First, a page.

Genetic and epigenetic regulation of development of the mammalian germline

Transposable elements, or transposons, are abundant genomic repeats that can move from one location in the genome to another. This can cause genome instability and disrupt genes. My lab studies how transposon biology impacts our genomes – in particular, the genome of germ cells and pluripotent stem cells. We are interested in uncovering new mechanisms by which genomes attempt to control transposons and how transposons escape them. We are also interested in dissecting how transposons themselves and the mechanisms originally involved in their regulation can play important roles in development and disease.

Research website

Positions Held

Since 2019: Group Leader, Institute of Molecular Biology (IMB), Mainz
2013 - 2019: Postdoctoral Researcher, Institut Curie, Paris

Education

2006 – 2012: PhD in Genetics and Molecular Biology, University of Campinas
2001 – 2005: BS in Biology, University of Campinas

 

Selected publications by Joan Barau:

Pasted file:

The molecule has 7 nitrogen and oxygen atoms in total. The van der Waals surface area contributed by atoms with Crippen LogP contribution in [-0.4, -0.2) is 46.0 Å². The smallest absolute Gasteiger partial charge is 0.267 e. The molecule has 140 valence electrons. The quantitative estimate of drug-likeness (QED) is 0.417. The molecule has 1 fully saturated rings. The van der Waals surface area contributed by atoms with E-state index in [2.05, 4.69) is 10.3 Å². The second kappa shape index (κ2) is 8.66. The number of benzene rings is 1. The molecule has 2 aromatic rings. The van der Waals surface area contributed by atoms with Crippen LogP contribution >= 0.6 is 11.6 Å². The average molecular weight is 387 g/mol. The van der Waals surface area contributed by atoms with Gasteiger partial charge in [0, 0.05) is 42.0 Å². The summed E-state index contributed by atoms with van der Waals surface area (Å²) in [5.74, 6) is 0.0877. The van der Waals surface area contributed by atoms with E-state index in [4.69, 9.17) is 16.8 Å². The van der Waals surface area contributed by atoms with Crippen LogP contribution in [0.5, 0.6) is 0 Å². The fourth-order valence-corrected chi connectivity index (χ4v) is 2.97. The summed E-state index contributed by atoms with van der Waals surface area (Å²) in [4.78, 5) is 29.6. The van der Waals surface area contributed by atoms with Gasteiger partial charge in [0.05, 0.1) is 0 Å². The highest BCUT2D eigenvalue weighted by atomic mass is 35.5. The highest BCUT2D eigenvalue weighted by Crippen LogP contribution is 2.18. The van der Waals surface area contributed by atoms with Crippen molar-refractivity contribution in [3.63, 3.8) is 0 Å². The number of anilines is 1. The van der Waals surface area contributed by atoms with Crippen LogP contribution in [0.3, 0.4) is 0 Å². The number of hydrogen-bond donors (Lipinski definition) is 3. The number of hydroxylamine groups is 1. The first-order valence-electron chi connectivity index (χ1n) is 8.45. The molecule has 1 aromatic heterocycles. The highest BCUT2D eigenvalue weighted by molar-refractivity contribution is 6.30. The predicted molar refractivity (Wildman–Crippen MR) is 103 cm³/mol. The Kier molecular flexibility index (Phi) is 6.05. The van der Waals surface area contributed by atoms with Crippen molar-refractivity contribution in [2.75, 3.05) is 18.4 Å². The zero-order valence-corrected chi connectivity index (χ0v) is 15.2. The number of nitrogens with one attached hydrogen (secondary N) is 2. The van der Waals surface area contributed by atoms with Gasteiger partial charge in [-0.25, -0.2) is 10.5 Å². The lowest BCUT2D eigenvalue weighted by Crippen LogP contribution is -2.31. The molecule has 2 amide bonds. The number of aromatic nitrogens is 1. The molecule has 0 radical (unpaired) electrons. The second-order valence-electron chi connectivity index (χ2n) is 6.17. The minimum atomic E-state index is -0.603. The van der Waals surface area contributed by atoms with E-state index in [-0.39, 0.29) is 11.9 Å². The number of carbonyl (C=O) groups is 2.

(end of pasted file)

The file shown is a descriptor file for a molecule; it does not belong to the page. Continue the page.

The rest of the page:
Barau J, Teissandier A, Zamudio N, Roy S, Nalesso V, Hérault Y, Guillou F and Bourc’his D (2016) The DNA methyltransferase DNMT3C protects male germ cells from transposon activityScience, 354:909–912 Link

Barau J, Grandis A, Carvalho VMA, Teixeira GS, Zaparoli GHA, do Rio MCS, Rincones J, Buckeridge MS and Pereira GAG (2015) Apoplastic and intracellular plant sugars regulate developmental transitions in witches’ broom disease of cacaoJ Exp Bot, 66:1325–1337 Link

Zamudio N, Barau J, Teissandier A, Walter M, Borsos M, Servant N and Bourc’his D (2015) DNA methylation restrains transposons from adopting a chromatin signature permissive for meiotic recombinationGenes Dev, 29:1256–1270 Link

Silveira AB, Trontin C, Cortijo S, Barau J, Del Bem LEV, Loudet O, Colot V and Vincentz M (2013) Extensive natural epigenetic variation at a de novo originated genePLOS Genet, 9:e1003437 Link